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Philosophy 2801F/G Chapter Notes -Justice As Fairness, Intuitionism, Social Contract


Department
Philosophy
Course Code
PHIL 2801F/G
Professor
Lawson

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LIBERAL EQUALITY
RAWLS PROJECT
There are limits to the way individuals can be legitimately sacrificed for the benefit of others
To treat people as equals we must protect them in their possession of certain rights and liberties
Political theory was caught between two extremes: utilitarianism on the one side, and an
incoherent jumble of ideas and principles on the other
Second option intuitionism which is a little more than a series of anecdotes based on particular
intuitions about particular issues
Intuitionism is an unsatisfying alternative to utilitarianism
Having two features they consist of a plurality of first principles which may conflict to give
contrary directives in particular types of cases and second they include no explicit method, not
priority rules for weighing these principles against one another
Rawls sets himself to develop a systematic political theory that structures our different
intuitions
We cannot take for granted that there must be a complete derivation of our judgements of
social justice from recognizable ethical principles
The only way therefore to dispute intuitionism is to set forth the recognisably ethical criteria
that account for the weights which, in our considered judgments we think appropriate to give to
the plurality of principles
PRINCIPLES OF JUSTICE
General conception of justice consists of one central idea, all social primary goods liberty and
opportunity, income and wealth and the bases of self respect are to be distributed equally
unless and uneqla distribution of any or all of these goods is to the advantage of the least
favored
We treat people as equals not by removing all inequalities but only those which disadvantage
someone
Inequalities are allowed if they improve my initially equal share but are not allowed if as in
utilitarianism they invade my fair share
Giving the less well off a kind of veto over inequalities
This general conception is not yet a full theory of justice for the various goods being distributed
according to that principle may conflict
We need a system of priority amongst the different elements
First Principle each person is to have an equal right to the most extensive total system of equal
basic liberties compatible with a similar system of liberty for all
Second principle social and economic inequalities are to barranged so that they are both to
the greatest benefit of the least advantage and attached to offices and positions open ot all
under conditions of fair equality of opportunity
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First priority rules (liberty) the principles of justice are to be ranked in lexical order and
therefore liberty can be restricted only for the sake of liberty
Second priority rule (efficiency and welfare) the second principle of justice is lexically prior to
the principle of efficiency and to that of maximizing the sum of advantages and fair opportunity
is prior to the difference principle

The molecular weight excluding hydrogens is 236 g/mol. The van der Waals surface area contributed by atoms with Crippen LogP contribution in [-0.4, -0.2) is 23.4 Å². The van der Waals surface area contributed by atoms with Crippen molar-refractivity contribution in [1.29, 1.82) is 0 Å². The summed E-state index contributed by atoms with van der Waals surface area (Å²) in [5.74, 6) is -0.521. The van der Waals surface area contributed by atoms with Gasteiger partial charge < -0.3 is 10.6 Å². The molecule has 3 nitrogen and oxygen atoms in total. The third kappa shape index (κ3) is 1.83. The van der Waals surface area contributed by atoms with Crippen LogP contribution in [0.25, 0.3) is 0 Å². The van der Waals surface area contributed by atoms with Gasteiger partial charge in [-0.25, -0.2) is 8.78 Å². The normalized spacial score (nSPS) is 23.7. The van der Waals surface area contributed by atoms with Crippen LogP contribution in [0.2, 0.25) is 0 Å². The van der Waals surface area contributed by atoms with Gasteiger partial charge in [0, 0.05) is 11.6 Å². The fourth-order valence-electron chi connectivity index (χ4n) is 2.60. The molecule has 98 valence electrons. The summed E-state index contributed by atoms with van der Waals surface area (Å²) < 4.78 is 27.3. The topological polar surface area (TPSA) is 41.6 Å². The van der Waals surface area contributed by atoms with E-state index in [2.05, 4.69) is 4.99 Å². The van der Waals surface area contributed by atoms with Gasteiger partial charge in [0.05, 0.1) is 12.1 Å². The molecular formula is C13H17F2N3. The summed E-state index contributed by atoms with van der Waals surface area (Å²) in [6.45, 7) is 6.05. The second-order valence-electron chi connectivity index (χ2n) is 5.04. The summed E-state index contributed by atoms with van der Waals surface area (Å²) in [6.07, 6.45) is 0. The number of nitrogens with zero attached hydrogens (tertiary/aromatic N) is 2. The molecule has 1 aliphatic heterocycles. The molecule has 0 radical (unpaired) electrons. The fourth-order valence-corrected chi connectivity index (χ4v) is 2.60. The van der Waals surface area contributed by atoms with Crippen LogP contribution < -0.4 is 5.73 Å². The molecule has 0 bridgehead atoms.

These principles form the special conception of justice equal liberties take precedence over
equal opportunity which takes precedence over equal resources
An inequality is only allowed if it benefits the least well off
Difference principles governing the distribution of economic resources
The assumption that civil and political rights should have priority is widely shared in our society
He argues that his theory better fits our considered intuitions concerning justice and that it gives
a better spelling out of the very ideals of fairness that the prevailing ideology appeals to
Outcome of a hypothetical social contract
Original position has a rational interest in adopting Rawlsian principles for the governing of
social cooperation
INTUITIVE EQUALITY OF OPPORTUNITY ARGUMENT
While Rawls also requires equality of opportunity in allotting positions he denies that the people
who fill the positions are thereby entitled to a greater share of societies resources
The ideology of equal opportunity seems fair to many people it ensures that peoples fate is
determined by their choices rather than their circumstances
Our fate should not be privileged or disadvantage by such morally arbitrary factors as the racial
or ethnic group we were born into
Success or failure will be the result of our own choices and efforts
It is fair for individuals to have unequal shares of social goods if those inequalities are earned
and deserved by the individual
The base of the prevailing view is that peoples fate should be determined by their choices by the
decisions they make about how to lead their lives not by the circumstances which they happen
to find themselves in
Only recognizes differences in social circumstances while ignoring differences in natural talents
this is an arbitrary limit on the application of its own central intuition
No one deserves to benefit from their natural talents but it is not unfair to allow such benefits
when they work to the advantage of those who were less fortunate in the natural lottery and
this is precisely what the difference principle says
The prevailing view of equality of opportunity is unstable and we should recognize that our
place in the distribution of natural talents is morally arbitrary
The difference principle says that all inequalities must work to the benefit of the least well off
This argument explain why the difference principle applies to all inequalities rather than just to
those inequalities which stem from morally arbitrary factors
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